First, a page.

Background: Debates over the importance of “lifestyle” versus “environment” contributions to cancer have been going on for over 40 years. While it is clear that cigarette smoking is the most significant cancer risk factor, the contributions of occupational and environmental carcinogens in air, water and food remain controversial. In practice, most cancer prevention messaging focuses on reducing cigarette smoking and changing other personal behaviors with little mention of environmental chemicals, despite widespread exposure to many known carcinogens. To inform decision-making on cancer prevention priorities, we evaluated the potential impact of smoking cessation on cancer rates.
Methods: Using cancer incidence data from 612 counties in the SEER database, and county-level smoking prevalences, we investigated the impact of smoking cessation on incidence for 12 smoking-related cancer types, 2006—2016. A multilevel mixed-effects regression model quantified the association between county-level smoking prevalence and cancer incidence, adjusting for age, gender and variability over time and among counties. We simulated complete smoking cessation and estimated the effects on county-level cancer rates.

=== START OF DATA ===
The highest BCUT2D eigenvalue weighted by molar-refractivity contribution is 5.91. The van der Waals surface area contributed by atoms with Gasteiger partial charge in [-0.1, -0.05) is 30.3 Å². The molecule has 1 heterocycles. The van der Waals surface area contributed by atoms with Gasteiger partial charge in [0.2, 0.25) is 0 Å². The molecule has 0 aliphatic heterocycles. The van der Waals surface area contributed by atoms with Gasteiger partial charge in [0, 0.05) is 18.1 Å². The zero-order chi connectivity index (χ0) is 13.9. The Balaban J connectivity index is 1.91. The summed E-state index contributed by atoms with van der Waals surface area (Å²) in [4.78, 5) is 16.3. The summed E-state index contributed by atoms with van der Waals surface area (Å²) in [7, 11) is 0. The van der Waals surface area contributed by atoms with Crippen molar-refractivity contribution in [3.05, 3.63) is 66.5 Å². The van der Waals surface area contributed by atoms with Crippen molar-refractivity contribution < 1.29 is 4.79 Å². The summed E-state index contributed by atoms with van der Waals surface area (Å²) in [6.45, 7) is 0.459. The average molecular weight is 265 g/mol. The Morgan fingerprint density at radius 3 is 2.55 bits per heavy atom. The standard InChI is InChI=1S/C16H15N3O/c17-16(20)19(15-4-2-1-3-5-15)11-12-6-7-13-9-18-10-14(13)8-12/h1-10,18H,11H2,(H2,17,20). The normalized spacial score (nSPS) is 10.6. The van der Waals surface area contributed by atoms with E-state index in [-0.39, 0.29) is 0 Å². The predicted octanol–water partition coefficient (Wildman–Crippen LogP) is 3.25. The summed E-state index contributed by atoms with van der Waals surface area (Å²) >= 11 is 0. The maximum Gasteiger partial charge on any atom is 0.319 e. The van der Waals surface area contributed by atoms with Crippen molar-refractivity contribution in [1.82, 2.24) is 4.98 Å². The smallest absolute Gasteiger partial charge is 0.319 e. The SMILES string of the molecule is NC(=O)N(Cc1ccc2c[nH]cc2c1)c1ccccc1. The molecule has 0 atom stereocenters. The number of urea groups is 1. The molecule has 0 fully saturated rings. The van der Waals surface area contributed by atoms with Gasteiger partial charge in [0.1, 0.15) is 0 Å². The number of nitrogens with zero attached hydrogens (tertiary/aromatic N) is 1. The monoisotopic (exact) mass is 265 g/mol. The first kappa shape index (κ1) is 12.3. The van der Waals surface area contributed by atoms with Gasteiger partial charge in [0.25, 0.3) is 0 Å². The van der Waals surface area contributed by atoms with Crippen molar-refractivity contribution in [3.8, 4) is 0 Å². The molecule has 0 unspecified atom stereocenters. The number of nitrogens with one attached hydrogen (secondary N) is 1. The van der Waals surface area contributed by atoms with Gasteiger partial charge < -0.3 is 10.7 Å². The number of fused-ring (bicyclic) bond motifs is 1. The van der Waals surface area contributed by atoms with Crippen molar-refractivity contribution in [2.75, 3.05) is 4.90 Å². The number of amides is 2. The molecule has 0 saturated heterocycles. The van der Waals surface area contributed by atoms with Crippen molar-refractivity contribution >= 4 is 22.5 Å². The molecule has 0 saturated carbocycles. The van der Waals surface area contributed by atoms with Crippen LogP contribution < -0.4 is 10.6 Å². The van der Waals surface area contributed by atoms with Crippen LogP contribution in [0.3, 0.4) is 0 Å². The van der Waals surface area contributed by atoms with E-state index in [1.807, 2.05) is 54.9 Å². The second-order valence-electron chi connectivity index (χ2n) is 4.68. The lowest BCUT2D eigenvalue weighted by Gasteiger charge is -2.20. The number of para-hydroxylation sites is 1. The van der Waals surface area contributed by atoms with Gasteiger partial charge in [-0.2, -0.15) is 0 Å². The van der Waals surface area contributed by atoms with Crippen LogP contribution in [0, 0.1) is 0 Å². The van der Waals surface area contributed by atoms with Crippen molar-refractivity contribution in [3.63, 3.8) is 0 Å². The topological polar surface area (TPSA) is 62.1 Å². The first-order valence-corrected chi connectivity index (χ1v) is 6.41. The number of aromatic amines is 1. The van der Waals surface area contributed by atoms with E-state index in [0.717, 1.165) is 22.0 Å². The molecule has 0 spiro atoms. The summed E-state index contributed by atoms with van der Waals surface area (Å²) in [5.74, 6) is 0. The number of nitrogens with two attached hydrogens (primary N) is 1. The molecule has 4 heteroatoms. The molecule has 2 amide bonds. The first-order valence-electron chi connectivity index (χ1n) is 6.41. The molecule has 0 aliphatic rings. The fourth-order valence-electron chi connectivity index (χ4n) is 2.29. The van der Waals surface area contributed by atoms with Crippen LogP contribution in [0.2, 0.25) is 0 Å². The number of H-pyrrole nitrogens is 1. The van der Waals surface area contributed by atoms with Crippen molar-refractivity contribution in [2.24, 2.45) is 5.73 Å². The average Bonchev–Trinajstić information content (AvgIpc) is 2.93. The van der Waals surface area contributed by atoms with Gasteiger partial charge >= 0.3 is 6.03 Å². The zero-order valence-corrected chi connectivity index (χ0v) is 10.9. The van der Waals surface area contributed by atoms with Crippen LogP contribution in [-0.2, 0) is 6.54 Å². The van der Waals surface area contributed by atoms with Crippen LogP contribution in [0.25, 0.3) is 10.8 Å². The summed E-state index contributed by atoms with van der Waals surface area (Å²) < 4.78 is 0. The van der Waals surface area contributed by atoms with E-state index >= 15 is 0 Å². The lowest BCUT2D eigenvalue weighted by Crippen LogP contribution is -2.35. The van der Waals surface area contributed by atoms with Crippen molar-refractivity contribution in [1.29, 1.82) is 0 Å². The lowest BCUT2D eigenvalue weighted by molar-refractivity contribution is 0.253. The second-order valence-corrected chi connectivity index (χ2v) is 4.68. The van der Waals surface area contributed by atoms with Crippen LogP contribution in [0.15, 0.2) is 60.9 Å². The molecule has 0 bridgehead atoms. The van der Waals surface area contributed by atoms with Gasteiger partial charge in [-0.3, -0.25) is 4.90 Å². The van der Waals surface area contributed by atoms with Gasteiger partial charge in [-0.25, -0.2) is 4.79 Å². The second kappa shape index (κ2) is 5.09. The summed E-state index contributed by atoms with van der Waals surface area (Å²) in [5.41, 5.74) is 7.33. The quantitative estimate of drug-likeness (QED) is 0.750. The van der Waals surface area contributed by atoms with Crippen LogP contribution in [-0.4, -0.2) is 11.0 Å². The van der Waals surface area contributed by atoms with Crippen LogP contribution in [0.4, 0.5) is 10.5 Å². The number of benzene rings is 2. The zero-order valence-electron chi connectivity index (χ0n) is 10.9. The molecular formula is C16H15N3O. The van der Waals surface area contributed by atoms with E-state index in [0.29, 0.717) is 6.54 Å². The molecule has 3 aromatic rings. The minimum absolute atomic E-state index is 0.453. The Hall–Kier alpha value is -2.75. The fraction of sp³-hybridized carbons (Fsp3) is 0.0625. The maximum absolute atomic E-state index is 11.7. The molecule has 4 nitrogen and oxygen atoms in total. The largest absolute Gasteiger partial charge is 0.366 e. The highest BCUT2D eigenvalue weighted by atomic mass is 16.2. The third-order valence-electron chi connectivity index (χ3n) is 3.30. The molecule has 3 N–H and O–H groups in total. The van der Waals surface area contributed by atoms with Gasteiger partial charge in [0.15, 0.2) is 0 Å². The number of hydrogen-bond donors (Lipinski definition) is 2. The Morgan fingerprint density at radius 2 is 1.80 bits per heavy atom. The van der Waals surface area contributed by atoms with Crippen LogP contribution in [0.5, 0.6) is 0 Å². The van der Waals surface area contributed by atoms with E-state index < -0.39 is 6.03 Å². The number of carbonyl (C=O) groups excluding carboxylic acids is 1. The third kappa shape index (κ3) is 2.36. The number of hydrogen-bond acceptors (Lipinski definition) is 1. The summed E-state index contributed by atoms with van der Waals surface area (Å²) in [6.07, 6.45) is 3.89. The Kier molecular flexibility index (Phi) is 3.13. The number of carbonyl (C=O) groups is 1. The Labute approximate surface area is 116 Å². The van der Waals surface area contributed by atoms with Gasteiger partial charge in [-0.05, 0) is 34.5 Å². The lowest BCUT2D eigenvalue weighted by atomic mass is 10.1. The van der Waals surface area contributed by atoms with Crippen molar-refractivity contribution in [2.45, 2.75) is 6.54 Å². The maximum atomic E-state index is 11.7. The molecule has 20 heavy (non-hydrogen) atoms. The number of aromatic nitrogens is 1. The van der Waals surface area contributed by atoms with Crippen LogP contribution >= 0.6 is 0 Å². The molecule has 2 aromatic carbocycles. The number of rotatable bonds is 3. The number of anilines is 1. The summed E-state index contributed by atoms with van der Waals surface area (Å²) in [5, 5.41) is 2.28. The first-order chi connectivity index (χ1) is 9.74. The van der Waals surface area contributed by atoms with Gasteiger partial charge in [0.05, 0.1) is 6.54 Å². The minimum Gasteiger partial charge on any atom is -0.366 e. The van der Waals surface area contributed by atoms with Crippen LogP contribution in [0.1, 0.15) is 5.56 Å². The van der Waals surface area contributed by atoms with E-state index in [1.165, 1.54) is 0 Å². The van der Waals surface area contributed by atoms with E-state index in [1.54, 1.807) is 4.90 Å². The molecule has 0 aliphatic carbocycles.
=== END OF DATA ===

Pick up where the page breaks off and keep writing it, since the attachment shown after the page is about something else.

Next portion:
Results: Regression models showed the expected strong association between smoking prevalence and cancer incidence. Simulating complete smoking cessation, the incidence of the 12 smoking-related cancer types fell by 39.8% (54.9% for airways cancers; 28.9% for non-airways cancers). And, while the actual rates of smoking-related cancers from 2006 to 2016 declined (annual percent change (APC) = − 0.8, 95% CI = − 1.0 to − 0.5%), under the scenario of smoking elimination, the trend in cancer incidence at these sites was not declining (APC = − 0.1, 95% CI = − 0.4 to + 0.1%). Not all counties were predicted to benefit equally from smoking elimination, and cancer rates would fall less than 10% in some counties.
Conclusions: Smoking prevention has produced dramatic reductions in cancer in the US for 12 major types. However, we estimate that eliminating smoking completely would not affect about 60% of cancer cases of the 12 smoking-related types, leaving no improvement in the incidence trend from 2006 to 2016. We conclude that cancer prevention strategies should focus not only on lifestyle changes but also the likely contributions of the full range of risk factors, including environmental/occupational carcinogens.
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Myers, Douglas J.; Hoppin, Polly; Jacobs, Molly; Clapp, Richard; and Kriebel, David. (2020). "Cancer Rates Not Explained by Smoking: A County-Level Analysis". Environmental Health, 19, 64-1 - 64-10. https://dx.doi.org/10.1186/s12940-020-00613-x